As two more cases of COVID-19 were confirmed in Yazoo County this week, local officials were taking steps to try to reduce the impact.
Yazoo County declared a State of Emergency, and the City of Yazoo enacted an 11 p.m. curfew.
The city enacted a curfew Monday with aldermen Sir Jonathan Rucker and Elizabeth Thomas voting against it and Mayor Diane Delaware and aldermen Ron Johnson and Andre Lloyd voting for it.
The number of confirmed cases continues to rise statewide with Yazoo County now having three confirmed cases. The first case within the state was reported on March 11. Statewide cases reached 320 Tuesday, with those numbers increasing each day. With a limited number of individuals being tested, the numbers of cases are likely to be much higher.
Emergency and elected officials continue to ask that the entire Yazoo community practice all safety precautions that are in place to battle this worldwide pandemic.
The Board of Mayor and Aldermen and the Yazoo County Board of Supervisors have both approved emergency declarations. The city council also passed a resolution last week that prohibited the gathering of more than ten people, which included the closure of all bars, nightclubs and event centers within the city limits. City restaurants were also asked to close their dining areas and only handle pick-up, delivery or curbside orders.
County supervisors asked that their department heads identify essential employees and ask that they work from home if possible.
County officials also said no events, meetings or gatherings of more than ten people shall take place at public buildings, facilities and other places until further notice.
The Yazoo County Sheriff’s Department may implement visitation policies for the Yazoo County Jail to minimize and prevent the spread of COVID-19. Visitation with prisoners by their attorney shall not be unreasonably restricted.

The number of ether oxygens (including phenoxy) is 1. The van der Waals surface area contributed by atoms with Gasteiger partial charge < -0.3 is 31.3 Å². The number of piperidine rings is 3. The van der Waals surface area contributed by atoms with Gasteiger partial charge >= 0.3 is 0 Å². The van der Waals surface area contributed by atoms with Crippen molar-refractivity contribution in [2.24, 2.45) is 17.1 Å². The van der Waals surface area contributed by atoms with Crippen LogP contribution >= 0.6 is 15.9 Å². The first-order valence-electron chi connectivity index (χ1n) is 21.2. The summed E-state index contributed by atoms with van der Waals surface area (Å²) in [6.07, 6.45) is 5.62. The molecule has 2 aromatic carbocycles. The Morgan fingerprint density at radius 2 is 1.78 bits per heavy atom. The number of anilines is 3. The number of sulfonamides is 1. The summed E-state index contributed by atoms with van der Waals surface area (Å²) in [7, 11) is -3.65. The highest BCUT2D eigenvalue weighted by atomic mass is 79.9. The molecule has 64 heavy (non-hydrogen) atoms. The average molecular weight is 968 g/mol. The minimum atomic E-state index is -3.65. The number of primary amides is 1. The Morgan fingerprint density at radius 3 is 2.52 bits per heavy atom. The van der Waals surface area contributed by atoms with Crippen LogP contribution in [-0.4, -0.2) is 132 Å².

Supervisor Cobie Collins, president of the county board, was also given authority to officially close any county public buildings.
Yazoo County Emergency Management Director Jack Willingham said he completely understands the uncertainty among citizens. He said the important thing is to practice precautionary recommendations and remain calm.
“We ask that people not hoard food,” Willingham said. “This is to ensure everyone has access to the supplies they need. There is not a food shortage. The overwhelming demand has slowed the process of getting food back on the shelves.”
Willingham said the presence of the National Guard should not concern anyone.
“They are assisting with delivering supplies and doing humanitarian services to help the Mississippi Department of Health and the Mississippi Emergency Management Agency,” he added.
Willingham said small businesses that are economically impacted can apply for an economic disaster loan through the Small Business Administration. Applications can be made online.
“You can also apply for unemployment benefits if you are unable to work because you are quarantined by a medical professional or government agency, if you were laid off or sent home without pay by your employer for an extended amount of time because of COVID-19, if you were diagnosed with COVID-19 or if you are caring for an immediate family member who has been diagnosed,” Willingham said.
To file an unemployment claim, visit the MDES website at www.mdes.ms.gov.